Category Archives: Television

CHRISTOPHER STEVENS: REVIEW OF FIRST EPISODE OF WOLF HALL ·

(Stevens’s article appeared in the Daily Mail, 1/21; via Patricia N. Saffran.)

There’s something oddly familiar about Shakespearean heavyweight Mark Rylance, as Thomas Cromwell, the central figure in BBC2’s Wolf Hall.

His insolence, the edge of sarcasm as he addresses ‘my lord’ or ‘my lady’, and, above all, the hint of a nasal whine in his London vowels… this blacksmith’s son resembled Blackadder’s devious servant Baldrick. But of course Cromwell’s plans are far more cunning.

The dash of humour is what makes Hilary Mantel’s two Booker-winning novels Wolf Hall and Bring Up The Bodies, set in the maelstrom of Tudor politics, so entertaining.

WAS THE ORIGINAL SUPERMAN TYPECAST TO DEATH? ·

 
(Gaby Wood’s article appeared in the Telegraph, 1/11.)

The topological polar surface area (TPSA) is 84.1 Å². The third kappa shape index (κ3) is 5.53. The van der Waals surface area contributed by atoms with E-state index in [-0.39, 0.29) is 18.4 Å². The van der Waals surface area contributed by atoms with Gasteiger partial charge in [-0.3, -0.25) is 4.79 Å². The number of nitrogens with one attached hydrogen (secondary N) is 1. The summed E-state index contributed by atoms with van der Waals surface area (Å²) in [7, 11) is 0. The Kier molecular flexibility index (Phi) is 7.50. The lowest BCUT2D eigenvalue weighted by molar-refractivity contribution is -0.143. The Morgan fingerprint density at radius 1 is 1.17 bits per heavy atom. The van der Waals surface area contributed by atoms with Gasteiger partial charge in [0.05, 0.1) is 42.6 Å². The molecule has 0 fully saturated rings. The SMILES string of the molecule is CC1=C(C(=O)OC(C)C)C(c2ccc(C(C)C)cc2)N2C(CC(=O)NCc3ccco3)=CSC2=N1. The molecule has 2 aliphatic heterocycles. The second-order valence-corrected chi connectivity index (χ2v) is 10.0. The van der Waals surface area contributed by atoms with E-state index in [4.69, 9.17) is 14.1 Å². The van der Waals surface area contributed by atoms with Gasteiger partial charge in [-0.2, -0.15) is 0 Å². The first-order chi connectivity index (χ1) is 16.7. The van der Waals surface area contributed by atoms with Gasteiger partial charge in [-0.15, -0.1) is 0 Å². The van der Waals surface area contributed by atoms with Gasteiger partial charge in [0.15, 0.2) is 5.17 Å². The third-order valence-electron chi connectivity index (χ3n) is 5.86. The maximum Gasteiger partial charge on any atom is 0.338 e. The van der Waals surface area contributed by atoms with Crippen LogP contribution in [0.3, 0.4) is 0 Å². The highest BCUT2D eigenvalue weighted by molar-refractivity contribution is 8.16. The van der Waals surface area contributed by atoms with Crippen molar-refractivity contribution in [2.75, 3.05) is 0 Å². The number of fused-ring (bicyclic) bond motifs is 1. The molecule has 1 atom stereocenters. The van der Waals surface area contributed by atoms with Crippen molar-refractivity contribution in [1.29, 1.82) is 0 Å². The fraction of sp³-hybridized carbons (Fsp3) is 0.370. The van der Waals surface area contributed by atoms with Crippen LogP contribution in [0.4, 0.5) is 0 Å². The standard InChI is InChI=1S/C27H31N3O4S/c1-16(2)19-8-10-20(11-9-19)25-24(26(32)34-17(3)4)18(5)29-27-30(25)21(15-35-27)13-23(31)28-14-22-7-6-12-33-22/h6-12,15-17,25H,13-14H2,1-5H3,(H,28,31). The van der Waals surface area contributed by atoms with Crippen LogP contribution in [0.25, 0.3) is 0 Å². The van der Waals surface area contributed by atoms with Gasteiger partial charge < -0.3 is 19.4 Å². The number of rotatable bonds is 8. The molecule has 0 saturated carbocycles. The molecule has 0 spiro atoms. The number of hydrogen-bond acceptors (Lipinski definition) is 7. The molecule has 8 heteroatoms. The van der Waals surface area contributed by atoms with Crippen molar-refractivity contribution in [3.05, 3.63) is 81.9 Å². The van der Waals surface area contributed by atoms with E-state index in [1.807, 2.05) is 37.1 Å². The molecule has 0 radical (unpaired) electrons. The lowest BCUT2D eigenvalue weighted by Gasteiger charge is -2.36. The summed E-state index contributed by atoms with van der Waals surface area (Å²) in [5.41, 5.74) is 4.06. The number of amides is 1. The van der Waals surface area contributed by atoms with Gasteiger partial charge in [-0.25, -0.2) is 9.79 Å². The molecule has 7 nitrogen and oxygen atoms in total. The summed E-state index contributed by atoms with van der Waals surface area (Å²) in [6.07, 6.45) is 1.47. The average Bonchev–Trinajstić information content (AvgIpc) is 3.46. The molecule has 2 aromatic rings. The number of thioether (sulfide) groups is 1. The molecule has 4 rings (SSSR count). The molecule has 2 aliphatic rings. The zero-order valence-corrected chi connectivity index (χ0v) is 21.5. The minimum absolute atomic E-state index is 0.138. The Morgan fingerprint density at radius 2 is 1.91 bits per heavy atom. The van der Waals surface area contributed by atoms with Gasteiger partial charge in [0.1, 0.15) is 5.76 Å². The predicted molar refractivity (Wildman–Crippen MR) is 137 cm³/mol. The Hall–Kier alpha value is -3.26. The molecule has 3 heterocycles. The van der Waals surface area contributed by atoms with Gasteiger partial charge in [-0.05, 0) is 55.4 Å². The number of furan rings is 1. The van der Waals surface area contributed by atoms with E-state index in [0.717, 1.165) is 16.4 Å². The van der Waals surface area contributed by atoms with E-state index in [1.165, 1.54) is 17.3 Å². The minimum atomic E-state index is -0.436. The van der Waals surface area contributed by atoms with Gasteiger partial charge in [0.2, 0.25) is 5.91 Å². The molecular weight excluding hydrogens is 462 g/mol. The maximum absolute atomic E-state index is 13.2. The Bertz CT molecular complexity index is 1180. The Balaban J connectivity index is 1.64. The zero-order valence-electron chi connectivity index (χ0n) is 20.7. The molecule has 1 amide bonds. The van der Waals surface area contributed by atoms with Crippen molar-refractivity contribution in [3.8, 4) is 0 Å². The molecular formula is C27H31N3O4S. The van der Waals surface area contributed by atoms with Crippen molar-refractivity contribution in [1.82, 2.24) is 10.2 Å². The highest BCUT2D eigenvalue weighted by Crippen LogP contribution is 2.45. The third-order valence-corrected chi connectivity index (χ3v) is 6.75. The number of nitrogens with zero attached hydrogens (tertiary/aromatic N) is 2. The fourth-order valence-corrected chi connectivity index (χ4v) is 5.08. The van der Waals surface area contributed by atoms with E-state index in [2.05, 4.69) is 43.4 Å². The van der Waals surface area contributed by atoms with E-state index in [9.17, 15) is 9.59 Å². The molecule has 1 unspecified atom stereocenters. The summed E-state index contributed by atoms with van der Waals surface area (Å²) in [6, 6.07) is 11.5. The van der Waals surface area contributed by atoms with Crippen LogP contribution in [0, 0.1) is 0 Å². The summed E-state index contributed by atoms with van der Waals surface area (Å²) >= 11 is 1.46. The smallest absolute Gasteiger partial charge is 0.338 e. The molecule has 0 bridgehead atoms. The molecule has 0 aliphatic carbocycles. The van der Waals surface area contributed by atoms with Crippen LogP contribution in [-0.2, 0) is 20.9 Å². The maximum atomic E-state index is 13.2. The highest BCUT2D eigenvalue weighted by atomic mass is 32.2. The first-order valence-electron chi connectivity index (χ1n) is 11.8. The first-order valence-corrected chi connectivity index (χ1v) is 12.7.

If we believe the stories Hollywood tells us, then any death involving a girl and a gun might be regarded as suspicious.

But that wasn’t the conclusion drawn by the two police officers who arrived at 1579 Benedict Canyon, Los Angeles, in the early hours of June 16 1959.

Officers Johnson and Korby found a few drunken houseguests and a body on a bed, shot through the head by a bullet that had left a hole in the ceiling and its casing beneath the victim’s back. The Luger lay between his feet, which were still on the floor, as if he’d been sitting on the edge of the bed before falling back. He was naked, a burly six foot two, and his blood was spreading out on the sheets beneath him like a billowing red cape. 

It didn’t take the officers long to discover that the deceased was George Reeves, the 45-year-old actor who had become famous for playing the only bulletproof character on television: Superman.

http://www.telegraph.co.uk/culture/film/film-news/11335273/Was-the-original-Superman-typecast-to-death.html

 

ALLISON WILLIAMS TO SOAR AS PETER PAN ON THURSDAY ·

 

(Frazier Moore’s article appeared on the AP 12/2.; via the Drudge Report.)